*The list of people the christian right wishes to harm is hardly limited to gay people. That was the extent of Battochio's analysis. If you are reading this, assume you are on the list.

Batocchio said...

You're extremely kind, DG, but one reason folks might not have stopped by is that I haven't been writing much this year or last. I can blame Digby for the recent flurry of activity. (I did manage to work in a few apropos DG links in the current crop.)

Batocchio said...

To Lawrence – I agree with most of your take on the religious right. I thought it was clear that they don't only wish to harm gay people (if I'm reading you correctly), and that was just the main focus of this particular post. But hey, I could have been clearer, I guess (it was a late night and I had to wrap up). That was at least my fifth loooong post on this general subject, and the previous one (the "privilege" link) discusses, among other things, Bob Altemeyer's study of religious authoritarians and how the issue is not that they haven't really thought through the logical consequences of their position – they simply want dominance, not equality. I don't expect to change their minds.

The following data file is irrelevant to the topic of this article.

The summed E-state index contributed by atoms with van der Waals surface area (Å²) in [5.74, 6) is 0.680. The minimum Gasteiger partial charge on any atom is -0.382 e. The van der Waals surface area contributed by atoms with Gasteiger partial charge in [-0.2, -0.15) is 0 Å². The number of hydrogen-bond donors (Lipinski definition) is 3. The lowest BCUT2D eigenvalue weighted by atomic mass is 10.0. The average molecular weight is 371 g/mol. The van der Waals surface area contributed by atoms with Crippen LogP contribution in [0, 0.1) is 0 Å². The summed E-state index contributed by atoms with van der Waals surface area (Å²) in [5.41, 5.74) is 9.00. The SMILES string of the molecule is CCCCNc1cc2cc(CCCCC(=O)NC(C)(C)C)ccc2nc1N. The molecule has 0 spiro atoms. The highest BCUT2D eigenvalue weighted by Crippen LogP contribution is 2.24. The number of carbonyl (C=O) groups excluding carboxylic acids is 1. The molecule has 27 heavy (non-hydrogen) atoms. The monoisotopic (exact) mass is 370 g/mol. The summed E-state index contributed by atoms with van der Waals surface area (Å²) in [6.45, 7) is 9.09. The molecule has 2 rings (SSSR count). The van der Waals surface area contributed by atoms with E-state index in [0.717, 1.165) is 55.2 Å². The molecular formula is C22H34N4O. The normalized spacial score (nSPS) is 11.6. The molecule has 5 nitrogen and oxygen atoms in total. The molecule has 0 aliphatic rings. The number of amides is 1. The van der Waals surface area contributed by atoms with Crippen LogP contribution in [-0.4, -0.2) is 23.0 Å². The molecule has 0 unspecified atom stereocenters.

Damon Linker is an interesting case in that he supports gay marriage, but is still rushing to defend anti-gay activists and attack liberals as intolerant. He's a former social conservative himself. I'm guessing he's in the selective outrage mode that often afflicts frequent DG target Andrew Sullivan – his former pals are being criticized, he thinks they're not entirely bad people, he feels that's the charge and gets defensive on their behalf, etcetera. (He did the same with the Hobby Lobby decision I mentioned in my opening and that some of the links I provided discussed in greater depth – he celebrated it.) Unfortunately, given the excellent posts I linked directed at Linker (he read at least one of them), I don't think he's liable to change his mind, either. (David Frum has – he wrote some remarkably dumb arguments against gay rights in the past – but I suspect his conversion mainly results from putting his finger to the wind, or maybe due to personal acquaintances, not deep reflection. But I could be wrong.)